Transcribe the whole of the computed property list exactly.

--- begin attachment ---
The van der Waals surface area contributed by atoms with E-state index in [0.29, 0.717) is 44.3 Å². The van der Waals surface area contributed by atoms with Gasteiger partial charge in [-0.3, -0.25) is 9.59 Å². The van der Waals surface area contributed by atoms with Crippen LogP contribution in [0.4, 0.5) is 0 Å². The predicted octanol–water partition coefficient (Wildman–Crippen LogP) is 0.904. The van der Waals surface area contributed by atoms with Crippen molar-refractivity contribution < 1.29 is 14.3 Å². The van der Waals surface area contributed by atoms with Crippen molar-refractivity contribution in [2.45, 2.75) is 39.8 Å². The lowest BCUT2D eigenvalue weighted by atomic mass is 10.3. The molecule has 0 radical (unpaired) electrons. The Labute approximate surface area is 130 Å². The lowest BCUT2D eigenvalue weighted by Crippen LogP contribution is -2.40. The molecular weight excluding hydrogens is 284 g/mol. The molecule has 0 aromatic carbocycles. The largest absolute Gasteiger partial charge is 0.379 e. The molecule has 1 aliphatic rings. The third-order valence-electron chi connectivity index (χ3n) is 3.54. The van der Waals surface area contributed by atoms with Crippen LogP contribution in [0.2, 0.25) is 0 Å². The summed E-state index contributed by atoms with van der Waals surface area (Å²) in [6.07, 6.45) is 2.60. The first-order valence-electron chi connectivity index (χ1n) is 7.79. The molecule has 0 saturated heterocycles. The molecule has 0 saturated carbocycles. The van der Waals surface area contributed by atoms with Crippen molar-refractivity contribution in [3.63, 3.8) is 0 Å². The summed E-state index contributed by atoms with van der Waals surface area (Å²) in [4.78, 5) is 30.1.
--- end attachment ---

The van der Waals surface area contributed by atoms with E-state index in [0.29, 0.717) is 44.3 Å². The van der Waals surface area contributed by atoms with Gasteiger partial charge in [-0.3, -0.25) is 9.59 Å². The van der Waals surface area contributed by atoms with Crippen LogP contribution in [0.4, 0.5) is 0 Å². The predicted octanol–water partition coefficient (Wildman–Crippen LogP) is 0.904. The van der Waals surface area contributed by atoms with Crippen molar-refractivity contribution < 1.29 is 14.3 Å². The van der Waals surface area contributed by atoms with Crippen molar-refractivity contribution in [2.45, 2.75) is 39.8 Å². The lowest BCUT2D eigenvalue weighted by atomic mass is 10.3. The molecule has 0 radical (unpaired) electrons. The Labute approximate surface area is 130 Å². The lowest BCUT2D eigenvalue weighted by Crippen LogP contribution is -2.40. The molecular weight excluding hydrogens is 284 g/mol. The molecule has 0 aromatic carbocycles. The largest absolute Gasteiger partial charge is 0.379 e. The molecule has 1 aliphatic rings. The third-order valence-electron chi connectivity index (χ3n) is 3.54. The van der Waals surface area contributed by atoms with Crippen LogP contribution in [0.2, 0.25) is 0 Å². The summed E-state index contributed by atoms with van der Waals surface area (Å²) in [6.07, 6.45) is 2.60. The first-order valence-electron chi connectivity index (χ1n) is 7.79. The molecule has 0 saturated heterocycles. The molecule has 0 saturated carbocycles. The van der Waals surface area contributed by atoms with Crippen molar-refractivity contribution in [3.63, 3.8) is 0 Å². The summed E-state index contributed by atoms with van der Waals surface area (Å²) in [4.78, 5) is 30.1.